There’s no shortage of news surrounding the connected vehicle, and for good reason. These “computers on wheels” are quickly becoming the next hot connected device. Sooner rather than later, a car without in-vehicle connectivity will be like a truck without power steering, or a car with a cassette player in the dash.
Another change in the status quo may be how consumers feel about the emissions streaming from their vehicle’s tailpipes. While the mainstream market doesn’t seem ready to discard power, speed, and attractive body styles for remarkable gas mileage and a low carbon footprint, EV (electric vehicle) and hybrid manufacturers are making progress by offering sleek, connected options.
Last week, Tesla Motors, www.teslamotors.com, unveiled its new Model X prototype, which the company says blends “the best of an SUV with the benefits of a minivan.” The major difference, of course, is the zero emissions part—that’s right, zero.
Tesla’s Model X has DeLorean-like rear doors, or “Falcon Wings,” that open straight up for easy entry and exit. Inside, the design features the Tesla Touchscreen, which will provide easy access to infotainment and connectivity features. Tesla expects to begin production of the Model X in late 2013 for delivery in early 2014.
Another innovative car company, Audi, www.audiusa.com, recently partnered with NVIDIA, www.nvidia.com, a manufacturer of computer and mobile processors for cellphones, tablets, and auto infotainment systems, to power next-generation Audi vehicles.
Beginning in 2013, the car company will begin installing NVIDIA’s Tegra 3 quad-core mobile processors across its entire line of Audi vehicles. The two companies say the integration will enable a more advanced and intuitive in-vehicle experience.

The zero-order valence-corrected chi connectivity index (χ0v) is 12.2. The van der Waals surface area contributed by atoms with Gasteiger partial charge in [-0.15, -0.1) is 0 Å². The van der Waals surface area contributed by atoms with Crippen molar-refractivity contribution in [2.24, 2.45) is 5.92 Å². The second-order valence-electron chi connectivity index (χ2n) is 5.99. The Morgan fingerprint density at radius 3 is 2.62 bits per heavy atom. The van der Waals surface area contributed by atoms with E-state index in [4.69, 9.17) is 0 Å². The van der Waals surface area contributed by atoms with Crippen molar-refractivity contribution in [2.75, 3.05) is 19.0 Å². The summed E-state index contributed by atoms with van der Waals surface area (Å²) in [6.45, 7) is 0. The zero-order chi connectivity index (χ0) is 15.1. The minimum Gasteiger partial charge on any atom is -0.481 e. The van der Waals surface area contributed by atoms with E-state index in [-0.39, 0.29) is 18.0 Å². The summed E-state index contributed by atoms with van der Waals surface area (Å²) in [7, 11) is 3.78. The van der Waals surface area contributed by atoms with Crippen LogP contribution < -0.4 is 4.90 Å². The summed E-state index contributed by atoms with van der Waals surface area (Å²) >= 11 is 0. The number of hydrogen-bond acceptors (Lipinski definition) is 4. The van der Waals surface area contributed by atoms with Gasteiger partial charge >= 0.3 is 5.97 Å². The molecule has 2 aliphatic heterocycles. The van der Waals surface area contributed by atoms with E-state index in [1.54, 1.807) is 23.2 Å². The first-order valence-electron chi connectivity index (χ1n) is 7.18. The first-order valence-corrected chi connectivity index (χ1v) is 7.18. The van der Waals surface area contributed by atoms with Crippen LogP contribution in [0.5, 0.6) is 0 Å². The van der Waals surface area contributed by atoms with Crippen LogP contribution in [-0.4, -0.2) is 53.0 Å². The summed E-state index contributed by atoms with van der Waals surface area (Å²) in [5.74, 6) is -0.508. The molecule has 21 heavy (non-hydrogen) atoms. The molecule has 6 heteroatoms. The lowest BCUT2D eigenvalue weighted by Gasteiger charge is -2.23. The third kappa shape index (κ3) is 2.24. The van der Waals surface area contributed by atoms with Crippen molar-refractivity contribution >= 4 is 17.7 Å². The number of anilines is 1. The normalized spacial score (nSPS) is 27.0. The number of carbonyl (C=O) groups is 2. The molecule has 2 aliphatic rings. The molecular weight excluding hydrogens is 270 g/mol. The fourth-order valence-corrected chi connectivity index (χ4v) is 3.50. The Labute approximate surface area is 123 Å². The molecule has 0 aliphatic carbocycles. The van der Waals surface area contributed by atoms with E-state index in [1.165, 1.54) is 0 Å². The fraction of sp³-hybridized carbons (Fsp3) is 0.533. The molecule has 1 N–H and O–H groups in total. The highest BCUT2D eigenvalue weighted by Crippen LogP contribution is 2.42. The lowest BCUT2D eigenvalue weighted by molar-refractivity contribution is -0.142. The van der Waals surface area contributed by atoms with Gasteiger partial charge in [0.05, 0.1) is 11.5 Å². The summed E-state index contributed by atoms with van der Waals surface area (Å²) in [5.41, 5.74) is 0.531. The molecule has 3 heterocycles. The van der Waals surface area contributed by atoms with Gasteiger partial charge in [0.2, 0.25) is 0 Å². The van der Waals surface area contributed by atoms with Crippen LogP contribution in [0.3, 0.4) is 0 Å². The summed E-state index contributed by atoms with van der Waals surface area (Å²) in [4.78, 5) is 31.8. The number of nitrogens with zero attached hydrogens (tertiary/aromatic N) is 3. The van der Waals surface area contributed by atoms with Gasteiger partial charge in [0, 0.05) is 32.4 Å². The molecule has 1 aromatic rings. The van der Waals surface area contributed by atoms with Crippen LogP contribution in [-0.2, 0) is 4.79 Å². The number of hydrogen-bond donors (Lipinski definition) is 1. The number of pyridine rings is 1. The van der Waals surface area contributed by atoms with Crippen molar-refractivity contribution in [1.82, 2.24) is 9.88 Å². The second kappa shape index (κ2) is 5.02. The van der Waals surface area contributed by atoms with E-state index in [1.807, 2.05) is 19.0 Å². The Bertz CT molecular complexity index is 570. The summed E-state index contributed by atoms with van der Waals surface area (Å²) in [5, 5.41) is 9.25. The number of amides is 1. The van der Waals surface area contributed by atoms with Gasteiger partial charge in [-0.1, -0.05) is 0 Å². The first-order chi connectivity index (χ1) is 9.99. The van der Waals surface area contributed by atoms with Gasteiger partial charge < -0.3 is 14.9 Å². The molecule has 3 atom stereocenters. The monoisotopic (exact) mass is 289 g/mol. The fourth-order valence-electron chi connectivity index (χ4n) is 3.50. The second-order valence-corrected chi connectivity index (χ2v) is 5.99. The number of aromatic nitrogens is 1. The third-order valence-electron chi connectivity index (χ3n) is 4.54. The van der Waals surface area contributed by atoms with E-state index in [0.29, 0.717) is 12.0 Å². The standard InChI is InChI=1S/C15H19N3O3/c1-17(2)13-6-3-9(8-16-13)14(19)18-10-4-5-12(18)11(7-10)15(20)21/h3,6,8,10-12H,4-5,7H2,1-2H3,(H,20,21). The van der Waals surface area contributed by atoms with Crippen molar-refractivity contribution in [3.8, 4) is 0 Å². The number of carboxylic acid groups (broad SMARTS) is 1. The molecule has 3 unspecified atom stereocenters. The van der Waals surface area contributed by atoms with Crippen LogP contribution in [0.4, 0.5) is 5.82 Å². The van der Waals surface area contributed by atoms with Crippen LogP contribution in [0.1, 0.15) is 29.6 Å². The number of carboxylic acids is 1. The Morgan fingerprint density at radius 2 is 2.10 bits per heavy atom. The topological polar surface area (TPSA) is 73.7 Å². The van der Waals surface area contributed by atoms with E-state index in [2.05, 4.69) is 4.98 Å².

Audi says the new infotainment and instrument-cluster systems will use “Visual Computing Modules” specifically designed for automotive applications. This means there will be a simple user interface with clear, vibrant graphics and fast processing speed, which will help provide drivers with the information they need in the least distracting way possible.
According to Dan Vivoli, senior vice president of NVIDIA, the company is working with Audi to narrow the gap between consumer electronics and in-vehicle technology systems. He says the best way to do this is by “leveraging technology from the very latest smartphones and tablets.”
The ultimate goal with this integration and others, such as Audi’s Google Earth integration last year, is to provide an in-vehicle experience that makes driving more enjoyable—while also contributing to a safe environment for drivers.
For more on the latest connected vehicles, pick up a copy of Connected World magazine’s March/April issue, which unveils the winners of the 2012 Connected World Connected Car of the Year. Winners are showcased in the small, mid-size, luxury, and ultra-luxury categories.